It seems to me that we are living in times of rapid change. Those currently in power (however limited in scope that power might be) have a stake in downplaying the value of tools that could lead to their overthrow.

  4. July 4, 2011 at 5:51 pm | Permalink

    btw, I also agree with you that digital forms of publishing and writing are not the same thing as digital humanities.

    I understand the latter to include all kinds of analytic strategies using digital tools, as well as programming, and more complex forms of conveying knowledge (including fancy things with maps; embedded links to primary documents or alternative editions, etc.)

    Eliding blogging with digital humanities seems to be making it more complicated than it really is. And distancing it from traditional forms of publishing in ways that are unnecessary.

    As a Victorianist, perhaps you could usefully compare blogging and other forms of digital publishing with various forms of publishing in the 19th century (another time of great change and new technology). It seems that things like novels serialized in popular magazines were as much a challenge to the then dominant forms of publishing (and literary authority) as blogging is now but I don’t know much about this.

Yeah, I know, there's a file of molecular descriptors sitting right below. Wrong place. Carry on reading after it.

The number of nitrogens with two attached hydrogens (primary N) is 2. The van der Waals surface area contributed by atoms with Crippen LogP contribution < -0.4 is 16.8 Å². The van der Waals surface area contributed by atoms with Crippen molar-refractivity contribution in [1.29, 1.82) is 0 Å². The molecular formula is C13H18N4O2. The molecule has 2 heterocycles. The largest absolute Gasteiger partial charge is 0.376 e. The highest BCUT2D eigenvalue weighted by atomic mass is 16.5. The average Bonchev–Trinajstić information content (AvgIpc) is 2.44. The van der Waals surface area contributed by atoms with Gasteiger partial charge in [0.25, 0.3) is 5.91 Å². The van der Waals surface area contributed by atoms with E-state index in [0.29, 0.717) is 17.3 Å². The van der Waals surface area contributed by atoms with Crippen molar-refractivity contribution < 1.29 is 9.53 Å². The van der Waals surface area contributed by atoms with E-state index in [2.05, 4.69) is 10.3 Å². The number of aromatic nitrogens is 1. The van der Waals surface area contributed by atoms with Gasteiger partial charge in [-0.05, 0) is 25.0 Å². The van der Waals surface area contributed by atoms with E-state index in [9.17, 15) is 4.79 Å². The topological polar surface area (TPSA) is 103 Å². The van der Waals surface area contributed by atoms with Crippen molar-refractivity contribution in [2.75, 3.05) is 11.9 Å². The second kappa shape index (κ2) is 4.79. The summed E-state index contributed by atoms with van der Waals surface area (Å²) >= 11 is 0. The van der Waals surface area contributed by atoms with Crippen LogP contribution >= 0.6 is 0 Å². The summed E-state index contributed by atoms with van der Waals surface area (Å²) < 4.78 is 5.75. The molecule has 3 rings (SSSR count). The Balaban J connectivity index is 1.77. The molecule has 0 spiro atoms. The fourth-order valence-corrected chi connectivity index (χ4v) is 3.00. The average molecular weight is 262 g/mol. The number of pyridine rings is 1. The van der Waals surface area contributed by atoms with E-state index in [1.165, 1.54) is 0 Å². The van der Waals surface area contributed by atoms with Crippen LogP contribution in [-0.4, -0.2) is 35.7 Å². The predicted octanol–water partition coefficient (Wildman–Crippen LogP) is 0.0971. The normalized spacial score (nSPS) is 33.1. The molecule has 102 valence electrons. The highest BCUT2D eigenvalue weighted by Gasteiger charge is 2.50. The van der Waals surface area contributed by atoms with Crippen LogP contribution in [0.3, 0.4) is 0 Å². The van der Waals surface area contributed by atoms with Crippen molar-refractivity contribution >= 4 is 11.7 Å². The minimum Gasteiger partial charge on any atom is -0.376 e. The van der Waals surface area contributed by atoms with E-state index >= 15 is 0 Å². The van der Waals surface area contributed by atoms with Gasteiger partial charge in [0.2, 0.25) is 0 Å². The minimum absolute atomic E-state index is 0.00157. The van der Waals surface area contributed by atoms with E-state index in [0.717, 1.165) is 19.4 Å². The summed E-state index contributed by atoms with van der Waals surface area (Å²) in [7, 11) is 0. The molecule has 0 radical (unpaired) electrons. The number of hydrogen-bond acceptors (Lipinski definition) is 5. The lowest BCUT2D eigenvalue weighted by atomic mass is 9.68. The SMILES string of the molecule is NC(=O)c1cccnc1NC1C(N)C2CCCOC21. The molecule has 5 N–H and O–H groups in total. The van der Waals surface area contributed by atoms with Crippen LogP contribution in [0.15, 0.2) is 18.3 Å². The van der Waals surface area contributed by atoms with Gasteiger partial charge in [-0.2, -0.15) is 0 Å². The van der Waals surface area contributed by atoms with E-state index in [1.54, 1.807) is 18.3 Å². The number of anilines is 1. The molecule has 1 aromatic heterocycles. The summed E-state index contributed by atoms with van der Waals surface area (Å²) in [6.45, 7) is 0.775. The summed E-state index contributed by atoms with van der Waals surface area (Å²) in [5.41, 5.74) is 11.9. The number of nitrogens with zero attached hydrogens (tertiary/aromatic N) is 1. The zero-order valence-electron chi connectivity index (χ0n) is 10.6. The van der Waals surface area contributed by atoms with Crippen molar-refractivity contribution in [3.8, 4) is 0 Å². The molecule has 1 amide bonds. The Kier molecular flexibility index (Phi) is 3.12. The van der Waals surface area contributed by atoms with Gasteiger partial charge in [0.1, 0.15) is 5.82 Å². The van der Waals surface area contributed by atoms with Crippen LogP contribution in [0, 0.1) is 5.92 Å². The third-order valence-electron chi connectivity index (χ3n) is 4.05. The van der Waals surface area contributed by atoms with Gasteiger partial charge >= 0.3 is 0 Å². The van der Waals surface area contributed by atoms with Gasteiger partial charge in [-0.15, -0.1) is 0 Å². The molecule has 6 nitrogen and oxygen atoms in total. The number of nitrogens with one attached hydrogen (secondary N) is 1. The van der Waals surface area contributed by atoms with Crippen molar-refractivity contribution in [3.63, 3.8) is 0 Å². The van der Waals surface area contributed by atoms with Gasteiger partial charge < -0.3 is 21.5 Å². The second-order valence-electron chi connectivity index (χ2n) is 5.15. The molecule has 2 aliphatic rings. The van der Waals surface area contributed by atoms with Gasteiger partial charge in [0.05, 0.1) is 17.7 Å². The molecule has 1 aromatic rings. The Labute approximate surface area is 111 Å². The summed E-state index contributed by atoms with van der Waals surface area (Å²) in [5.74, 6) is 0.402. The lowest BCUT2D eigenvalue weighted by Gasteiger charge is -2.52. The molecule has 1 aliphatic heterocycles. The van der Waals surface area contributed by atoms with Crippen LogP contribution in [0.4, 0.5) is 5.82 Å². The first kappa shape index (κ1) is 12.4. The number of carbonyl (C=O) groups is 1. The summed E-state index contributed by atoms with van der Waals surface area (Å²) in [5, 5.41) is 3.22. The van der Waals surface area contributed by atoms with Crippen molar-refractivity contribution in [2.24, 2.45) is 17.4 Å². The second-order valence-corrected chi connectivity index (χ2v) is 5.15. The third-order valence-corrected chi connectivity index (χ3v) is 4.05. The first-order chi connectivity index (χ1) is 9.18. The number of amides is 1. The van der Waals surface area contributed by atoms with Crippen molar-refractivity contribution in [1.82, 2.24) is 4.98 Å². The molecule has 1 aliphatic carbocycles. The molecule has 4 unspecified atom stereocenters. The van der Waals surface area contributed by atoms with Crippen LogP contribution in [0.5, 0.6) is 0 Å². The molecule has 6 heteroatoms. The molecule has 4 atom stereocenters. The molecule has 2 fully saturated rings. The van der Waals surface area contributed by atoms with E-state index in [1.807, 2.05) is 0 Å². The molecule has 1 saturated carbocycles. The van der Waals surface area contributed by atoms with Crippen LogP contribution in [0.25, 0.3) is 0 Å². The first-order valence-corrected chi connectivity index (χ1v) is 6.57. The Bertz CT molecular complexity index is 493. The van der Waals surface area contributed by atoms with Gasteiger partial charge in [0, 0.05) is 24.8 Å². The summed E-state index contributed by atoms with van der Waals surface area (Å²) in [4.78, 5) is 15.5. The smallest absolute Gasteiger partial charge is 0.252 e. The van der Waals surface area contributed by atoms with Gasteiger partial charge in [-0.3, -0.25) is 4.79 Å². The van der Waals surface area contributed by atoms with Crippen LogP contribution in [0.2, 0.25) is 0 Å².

I wonder, for example, if the prestige and authority now granted to writers like Dickens was also granted in his day. Which reminds me of some work I did on Harriet Martineau (for teaching purposes) which suggested that the value of her work was not recognized at least in part because she wrote about complicated new ideas in economics in a way that common people could understand (in Illustrations of Political Economy). Despite the fact that these publications were more popular (i.e. sold more copies) than Dickens, whose work is still known and reprinted today. Of course her gender was not an insignificant factor as well.

  5. July 5, 2011 at 5:17 am | Permalink

    Lovely, thoughtful post, Rohan. I find Cassuto’s thinking illogical at base. His primary objection seem to be lack of an editor’s hand, either in validating the worth of the post, or in pimping the content. And yet, he says he’ll read blogs by people who have already published elsewhere and/or have created a consistent series of posts over time. Eh? The two are a mismatch. Publication elsewhere does not mean that blog posts have been ushered through some virtual gateway. Nor does it mean they have been subjected to the rigors of a blue pencil.